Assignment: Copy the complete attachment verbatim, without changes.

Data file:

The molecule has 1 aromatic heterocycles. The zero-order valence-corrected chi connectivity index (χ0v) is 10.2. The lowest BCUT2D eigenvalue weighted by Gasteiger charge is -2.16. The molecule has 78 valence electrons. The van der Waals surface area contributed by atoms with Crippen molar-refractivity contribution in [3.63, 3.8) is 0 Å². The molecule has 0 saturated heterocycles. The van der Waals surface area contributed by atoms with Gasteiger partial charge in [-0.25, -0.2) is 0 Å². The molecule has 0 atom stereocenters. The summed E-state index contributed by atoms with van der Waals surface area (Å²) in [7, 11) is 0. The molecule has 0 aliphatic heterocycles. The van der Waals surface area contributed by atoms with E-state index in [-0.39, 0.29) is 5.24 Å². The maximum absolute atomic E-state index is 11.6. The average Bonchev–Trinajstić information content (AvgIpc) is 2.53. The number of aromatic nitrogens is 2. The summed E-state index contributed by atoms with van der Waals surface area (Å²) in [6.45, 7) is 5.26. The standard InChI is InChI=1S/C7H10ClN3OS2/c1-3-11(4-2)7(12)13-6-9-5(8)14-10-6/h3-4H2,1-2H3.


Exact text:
The molecule has 1 aromatic heterocycles. The zero-order valence-corrected chi connectivity index (χ0v) is 10.2. The lowest BCUT2D eigenvalue weighted by Gasteiger charge is -2.16. The molecule has 78 valence electrons. The van der Waals surface area contributed by atoms with Crippen molar-refractivity contribution in [3.63, 3.8) is 0 Å². The molecule has 0 saturated heterocycles. The van der Waals surface area contributed by atoms with Gasteiger partial charge in [-0.25, -0.2) is 0 Å². The molecule has 0 atom stereocenters. The summed E-state index contributed by atoms with van der Waals surface area (Å²) in [7, 11) is 0. The molecule has 0 aliphatic heterocycles. The van der Waals surface area contributed by atoms with E-state index in [-0.39, 0.29) is 5.24 Å². The maximum absolute atomic E-state index is 11.6. The average Bonchev–Trinajstić information content (AvgIpc) is 2.53. The number of aromatic nitrogens is 2. The summed E-state index contributed by atoms with van der Waals surface area (Å²) in [6.45, 7) is 5.26. The standard InChI is InChI=1S/C7H10ClN3OS2/c1-3-11(4-2)7(12)13-6-9-5(8)14-10-6/h3-4H2,1-2H3.